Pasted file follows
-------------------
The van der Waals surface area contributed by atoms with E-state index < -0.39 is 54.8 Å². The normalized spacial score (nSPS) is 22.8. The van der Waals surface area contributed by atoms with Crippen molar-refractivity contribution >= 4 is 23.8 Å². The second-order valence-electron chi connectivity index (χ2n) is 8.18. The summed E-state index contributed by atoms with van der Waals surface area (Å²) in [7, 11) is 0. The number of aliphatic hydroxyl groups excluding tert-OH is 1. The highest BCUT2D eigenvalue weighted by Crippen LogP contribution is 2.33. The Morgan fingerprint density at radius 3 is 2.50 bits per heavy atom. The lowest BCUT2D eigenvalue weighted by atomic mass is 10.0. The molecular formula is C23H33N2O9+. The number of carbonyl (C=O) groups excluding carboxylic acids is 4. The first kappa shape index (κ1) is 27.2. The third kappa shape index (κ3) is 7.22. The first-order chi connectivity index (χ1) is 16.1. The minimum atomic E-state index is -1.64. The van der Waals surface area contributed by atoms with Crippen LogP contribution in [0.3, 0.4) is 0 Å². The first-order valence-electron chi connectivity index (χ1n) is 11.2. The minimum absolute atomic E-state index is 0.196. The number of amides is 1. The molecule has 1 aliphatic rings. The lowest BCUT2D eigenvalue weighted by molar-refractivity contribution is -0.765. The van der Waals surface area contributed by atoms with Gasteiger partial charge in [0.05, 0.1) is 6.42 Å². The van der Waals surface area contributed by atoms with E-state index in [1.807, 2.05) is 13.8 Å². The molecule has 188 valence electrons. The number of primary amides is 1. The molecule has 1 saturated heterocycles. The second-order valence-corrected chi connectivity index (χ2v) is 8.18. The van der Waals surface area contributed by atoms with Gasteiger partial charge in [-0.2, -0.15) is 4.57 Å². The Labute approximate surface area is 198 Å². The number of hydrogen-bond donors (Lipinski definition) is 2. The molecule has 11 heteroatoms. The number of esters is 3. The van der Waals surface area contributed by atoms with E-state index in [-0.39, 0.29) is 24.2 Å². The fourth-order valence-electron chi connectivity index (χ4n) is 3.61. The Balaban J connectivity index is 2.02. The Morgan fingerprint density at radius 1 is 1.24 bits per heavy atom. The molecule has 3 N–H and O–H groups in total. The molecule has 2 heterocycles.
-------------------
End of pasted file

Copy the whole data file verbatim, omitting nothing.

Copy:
The van der Waals surface area contributed by atoms with E-state index < -0.39 is 54.8 Å². The normalized spacial score (nSPS) is 22.8. The van der Waals surface area contributed by atoms with Crippen molar-refractivity contribution >= 4 is 23.8 Å². The second-order valence-electron chi connectivity index (χ2n) is 8.18. The summed E-state index contributed by atoms with van der Waals surface area (Å²) in [7, 11) is 0. The number of aliphatic hydroxyl groups excluding tert-OH is 1. The highest BCUT2D eigenvalue weighted by Crippen LogP contribution is 2.33. The Morgan fingerprint density at radius 3 is 2.50 bits per heavy atom. The lowest BCUT2D eigenvalue weighted by atomic mass is 10.0. The molecular formula is C23H33N2O9+. The number of carbonyl (C=O) groups excluding carboxylic acids is 4. The first kappa shape index (κ1) is 27.2. The third kappa shape index (κ3) is 7.22. The first-order chi connectivity index (χ1) is 16.1. The minimum atomic E-state index is -1.64. The van der Waals surface area contributed by atoms with Crippen LogP contribution in [0.3, 0.4) is 0 Å². The first-order valence-electron chi connectivity index (χ1n) is 11.2. The minimum absolute atomic E-state index is 0.196. The number of amides is 1. The molecule has 1 aliphatic rings. The lowest BCUT2D eigenvalue weighted by molar-refractivity contribution is -0.765. The van der Waals surface area contributed by atoms with Gasteiger partial charge in [0.05, 0.1) is 6.42 Å². The van der Waals surface area contributed by atoms with E-state index in [1.807, 2.05) is 13.8 Å². The molecule has 188 valence electrons. The number of primary amides is 1. The molecule has 1 saturated heterocycles. The second-order valence-corrected chi connectivity index (χ2v) is 8.18. The van der Waals surface area contributed by atoms with Gasteiger partial charge in [-0.2, -0.15) is 4.57 Å². The Labute approximate surface area is 198 Å². The number of hydrogen-bond donors (Lipinski definition) is 2. The molecule has 11 heteroatoms. The number of esters is 3. The van der Waals surface area contributed by atoms with E-state index in [-0.39, 0.29) is 24.2 Å². The fourth-order valence-electron chi connectivity index (χ4n) is 3.61. The Balaban J connectivity index is 2.02. The Morgan fingerprint density at radius 1 is 1.24 bits per heavy atom. The molecule has 3 N–H and O–H groups in total. The molecule has 2 heterocycles.